Growing tomatoes outside poses a number of challenges that the greenhouse grower can ignore completely or be less concerned about.
- Rain – Wet leaves can cause blight and other fungal diseases during prolonged periods of wet weather.
- Temperature – Low night temperatures can cause all sorts of problems including poor flower set, nutrient deficiency and slow growth.
- Wind – Can cause stress and damage to fine roots around the base of plant stems, unless young plants are supported.
- Better pollination from bees etc. – getting flowers to set inside a greenhouse or polytunnel can be an issue – less of a problem if growing outside!
- Good aeration – A gentle breeze is ideal and helps to keep leaves dry and healthy.
- More light – Good levels of light is one of the most important requirements for tomato plants.
Timing from seed to planting
Tomatoes are sown indoors March/April for outdoor growing in the UK, where the last frost is expected around the end of May.
If I put my plants out at the end of May, I’ll cover them with garden fleece at night until night-time temperatures warm up a bit. However, if you have enough room indoors, it is better to keep them under cover until the beginning of June before putting them out.
Plants need time to adjust to lower temperatures, more breeze and higher light levels. Tomato plants are easily stressed so getting them used to outside conditions gradually, over a period of a week or so, will help keep them happy and growing at a consistent rate.
Choose at least one variety quick to mature
Tomato plants grow very quickly in favourable conditions, so starting a bit later when temperatures and light levels are better is a good idea. If you start too late of course, tomatoes won’t be ripe at the end of the season. Choosing at least one variety that is quick to mature is a good plan!
Some varieties are better able to cope with the wide variations of outdoor conditions such as temperature, humidity and wind. Most seed packets indicate if a variety is better grown in a greenhouse or outside in the garden.
Although yield may be lower, it is often the case that outdoor tomatoes taste better from hardier plants. See also: Tomato Varieties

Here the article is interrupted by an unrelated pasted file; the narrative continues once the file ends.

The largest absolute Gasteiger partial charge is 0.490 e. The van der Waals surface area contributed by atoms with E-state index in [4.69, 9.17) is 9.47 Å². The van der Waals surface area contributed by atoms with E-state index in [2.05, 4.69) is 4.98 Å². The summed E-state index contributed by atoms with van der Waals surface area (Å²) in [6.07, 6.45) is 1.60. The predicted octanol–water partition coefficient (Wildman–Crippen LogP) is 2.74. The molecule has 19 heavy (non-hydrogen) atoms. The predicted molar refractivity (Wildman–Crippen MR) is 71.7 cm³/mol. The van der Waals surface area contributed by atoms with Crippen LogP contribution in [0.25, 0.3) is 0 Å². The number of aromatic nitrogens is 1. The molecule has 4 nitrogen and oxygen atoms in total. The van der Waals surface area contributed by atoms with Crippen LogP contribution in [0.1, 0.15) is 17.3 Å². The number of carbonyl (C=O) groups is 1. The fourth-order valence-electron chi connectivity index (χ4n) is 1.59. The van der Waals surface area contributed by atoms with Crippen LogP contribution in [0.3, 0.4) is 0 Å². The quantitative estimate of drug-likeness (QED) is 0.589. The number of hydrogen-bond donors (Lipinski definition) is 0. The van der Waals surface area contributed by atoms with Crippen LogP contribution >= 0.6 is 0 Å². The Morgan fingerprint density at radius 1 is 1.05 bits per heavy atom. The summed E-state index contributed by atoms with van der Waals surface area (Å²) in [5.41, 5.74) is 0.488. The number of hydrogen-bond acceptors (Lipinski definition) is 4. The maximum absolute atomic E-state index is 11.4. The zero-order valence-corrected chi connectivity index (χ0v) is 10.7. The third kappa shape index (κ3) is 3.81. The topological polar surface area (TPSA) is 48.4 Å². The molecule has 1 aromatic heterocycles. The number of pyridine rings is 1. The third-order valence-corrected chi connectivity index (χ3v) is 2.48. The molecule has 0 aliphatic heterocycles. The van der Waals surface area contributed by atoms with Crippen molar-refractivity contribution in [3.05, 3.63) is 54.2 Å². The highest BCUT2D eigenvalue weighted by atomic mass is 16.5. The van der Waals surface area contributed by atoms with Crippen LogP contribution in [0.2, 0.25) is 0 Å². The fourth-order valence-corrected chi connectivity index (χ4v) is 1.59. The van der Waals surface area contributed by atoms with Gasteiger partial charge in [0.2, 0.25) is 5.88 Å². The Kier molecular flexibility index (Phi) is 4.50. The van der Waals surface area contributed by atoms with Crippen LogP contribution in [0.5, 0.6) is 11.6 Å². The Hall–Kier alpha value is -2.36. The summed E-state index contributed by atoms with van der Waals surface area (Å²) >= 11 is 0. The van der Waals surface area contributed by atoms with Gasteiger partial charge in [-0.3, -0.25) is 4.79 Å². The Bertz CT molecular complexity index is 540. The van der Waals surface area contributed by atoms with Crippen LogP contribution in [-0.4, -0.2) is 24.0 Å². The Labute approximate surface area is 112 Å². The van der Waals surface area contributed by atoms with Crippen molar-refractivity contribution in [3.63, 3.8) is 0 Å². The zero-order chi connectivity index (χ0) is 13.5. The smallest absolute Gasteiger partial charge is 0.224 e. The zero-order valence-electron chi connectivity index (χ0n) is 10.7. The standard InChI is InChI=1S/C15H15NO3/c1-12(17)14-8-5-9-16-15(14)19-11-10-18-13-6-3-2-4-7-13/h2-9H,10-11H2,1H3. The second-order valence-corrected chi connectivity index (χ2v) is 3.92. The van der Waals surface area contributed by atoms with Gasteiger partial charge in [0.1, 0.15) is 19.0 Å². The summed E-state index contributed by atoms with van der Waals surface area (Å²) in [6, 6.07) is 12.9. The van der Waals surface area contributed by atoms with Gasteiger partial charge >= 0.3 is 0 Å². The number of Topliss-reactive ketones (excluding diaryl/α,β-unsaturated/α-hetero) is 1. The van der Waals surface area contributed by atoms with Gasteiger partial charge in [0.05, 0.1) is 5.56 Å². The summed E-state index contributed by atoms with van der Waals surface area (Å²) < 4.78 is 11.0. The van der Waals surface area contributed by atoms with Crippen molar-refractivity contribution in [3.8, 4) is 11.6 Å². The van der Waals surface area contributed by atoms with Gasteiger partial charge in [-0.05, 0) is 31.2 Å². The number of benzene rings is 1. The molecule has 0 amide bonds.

A sheltered spot
Choosing a sheltered sunny position, preferably south or south west facing is also helpful. Growing tall varieties up against a wall that absorbs the warmth from the sun will help keep temperatures higher, longer.
Containers for outdoors – pot stability
Stability is an issue when growing bush varieties in large pots. On a windy day, pots are easily blown over, so choosing pots of the right shape can help. Wide top and narrow bottoms are the easiest to blow over! Adding extra weight to pots in the form of sand or gravel can help stability and improve drainage.
A soil based compost such as John Innes is heavier then soilless compost so it is good for containers. The disadvantage is carrying it home from the garden centre!
The biggest challenge
The biggest challenge when growing tomatoes outside in the UK is wet weather.
Wet leaves on tomato plants that remain wet for more than a day or two become vulnerable to blight.
Blight is a fungal disease that can destroy tomato plants, starting with the leaves then stems and fruit.
At last – a blight resistant tomato!
Gardeners have struggled for years during periods of wet weather but now there is an answer to their prayer – a blight resistant tomato variety called Crimson Crush. This variety is available from Suttons Seeds more info here.